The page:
Once attention and intention are squarely at the center of professional development, we have the opportunity to explore communication patterns and address the action team members take in communicating.  An article in the Harvard Business Review by Alex Pentland states, “The best way to build a great team is not to select individuals for their smarts or accomplishments but to learn how they communicate and to shape and guide the team so that it follows successful communication patterns" (Pentland, 2012).

The Wellness Adventures, Authentic Leadership and Staff Wellness Programs designed by Move Mountains target the development of personal and interpersonal attention and intention. Each program challenges those understandings through customized activities that allow teams to develop healthy communication patterns that will carry them forward and provide for sustainable growth in the team.  Our unique approach blends the wellness component into the adventure, providing for fun, while offering authentic and richly rewarding experiences.  We give participants the tools and resources to adapt to challenges in the workplace and produce sustainable results.  Our skilled facilitators masterfully weave adventure and learning together in a way that enables participants to transfer skills directly to the workplace and maintain healthy relationships with colleagues.  Our programs draw on the strengths of each team member while providing the resources to promote life-long learning in the workplace.

So often social time that can be crucial to team performance becomes a waste of time because it is forced or does not truly meet the needs of each team member. Likewise, competition can drive part of the team away while allowing a few to thrive. The intentionality of a Move Mountains program drives its success.  We focus on your company, on your team, on your mission, and we design the adventure and tools that are most likely to provide a lasting impact on your organization.  To experience unmatched attention to detail and customization and to secure a professional development strategy that will improve your team, contact us at 775-831-2646.

Works Cited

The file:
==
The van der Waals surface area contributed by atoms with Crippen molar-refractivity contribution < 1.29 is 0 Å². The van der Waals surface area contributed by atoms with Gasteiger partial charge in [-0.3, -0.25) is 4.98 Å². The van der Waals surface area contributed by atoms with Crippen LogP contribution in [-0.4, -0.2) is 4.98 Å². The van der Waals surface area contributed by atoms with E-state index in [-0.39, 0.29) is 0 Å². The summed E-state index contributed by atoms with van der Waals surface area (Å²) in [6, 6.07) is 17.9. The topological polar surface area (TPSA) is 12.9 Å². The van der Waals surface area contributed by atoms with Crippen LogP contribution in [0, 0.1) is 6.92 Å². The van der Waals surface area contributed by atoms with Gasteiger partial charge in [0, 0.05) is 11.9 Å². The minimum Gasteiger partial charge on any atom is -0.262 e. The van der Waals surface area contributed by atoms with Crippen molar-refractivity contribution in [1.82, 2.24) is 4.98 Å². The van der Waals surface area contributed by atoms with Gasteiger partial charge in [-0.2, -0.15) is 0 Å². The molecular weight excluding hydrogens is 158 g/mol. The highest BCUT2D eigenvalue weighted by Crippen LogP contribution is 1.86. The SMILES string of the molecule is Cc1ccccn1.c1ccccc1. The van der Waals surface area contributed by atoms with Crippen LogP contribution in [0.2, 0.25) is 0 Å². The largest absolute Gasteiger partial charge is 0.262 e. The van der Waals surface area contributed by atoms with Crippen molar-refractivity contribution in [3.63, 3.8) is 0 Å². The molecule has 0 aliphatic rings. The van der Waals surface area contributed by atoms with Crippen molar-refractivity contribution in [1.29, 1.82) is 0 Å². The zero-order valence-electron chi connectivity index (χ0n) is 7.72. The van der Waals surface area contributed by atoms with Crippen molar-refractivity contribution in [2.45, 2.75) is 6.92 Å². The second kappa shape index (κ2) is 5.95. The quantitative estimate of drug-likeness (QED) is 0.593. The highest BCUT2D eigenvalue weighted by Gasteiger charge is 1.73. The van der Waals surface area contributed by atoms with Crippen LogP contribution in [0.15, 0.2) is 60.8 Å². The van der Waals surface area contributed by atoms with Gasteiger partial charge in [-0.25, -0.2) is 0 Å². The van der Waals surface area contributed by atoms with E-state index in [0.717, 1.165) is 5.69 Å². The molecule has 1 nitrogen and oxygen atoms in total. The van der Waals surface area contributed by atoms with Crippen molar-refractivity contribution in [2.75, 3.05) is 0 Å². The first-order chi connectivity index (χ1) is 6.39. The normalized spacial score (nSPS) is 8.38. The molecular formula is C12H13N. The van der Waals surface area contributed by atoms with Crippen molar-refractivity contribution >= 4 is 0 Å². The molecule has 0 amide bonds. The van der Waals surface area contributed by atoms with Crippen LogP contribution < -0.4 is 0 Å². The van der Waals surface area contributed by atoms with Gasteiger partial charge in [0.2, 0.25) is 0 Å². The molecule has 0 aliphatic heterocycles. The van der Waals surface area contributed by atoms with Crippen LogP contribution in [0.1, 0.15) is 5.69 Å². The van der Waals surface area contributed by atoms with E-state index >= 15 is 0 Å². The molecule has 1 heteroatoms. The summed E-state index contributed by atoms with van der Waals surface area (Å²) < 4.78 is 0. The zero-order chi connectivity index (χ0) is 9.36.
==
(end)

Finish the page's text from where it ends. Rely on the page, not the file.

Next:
Barnett, T. (2016, September 14). Why Traditional Team Building Exercises Don't Work. linkedin. https://www.linkedin.com/pulse/why-traditional-team-building-exercises-dont-work-teena-barnett-mba

Duhigg, C. (2016, February 25). What Google Learned From Its Quest to Build the Perfect Team. The New York Times Magazine.  https://www.nytimes.com/2016/02/28/magazine/what-google-learned-from-its-quest-to-build-the-perfect-team.html?_r=0

Jaschik, S. (2015, January 20). Well-Prepared in Their Own Eyes . Inside Higher Ed. https://www.insidehighered.com/news/2015/01/20/study-finds-big-gaps-between-student-and-employer-perceptions

McChrystal, G. S. (2015). Team of Teams. New York, New York: Portfolio/ Penguin.

Olson, L. (2012, June 28). Do Corporate Team-Building Events Really Work?  U.S. News & World Report. http://money.usnews.com/money/blogs/outside-voices-careers/2012/06/28/do-corporate-team-building-events-really-work

Pentland, A.  (2012, April). The New Science of Building Great Teams. Harvard Business Review. https://hbr.org/2012/04/the-new-science-of-building-great-teams

Strauss, K. (2016, May 17). These Are The Skills Bosses Say New College Grads Do Not Have. Forbes. http://www.forbes.com/sites/karstenstrauss/2016/05/17/these-are-the-skills-bosses-say-new-college-grads-do-not-have/#72aac9f8596e

Taylor, J. (n.d.). Activities Your Employees Won't Hate. TheMuse.com. https://www.themuse.com/advice/5-teambuilding-activities-your-employees-wont-hate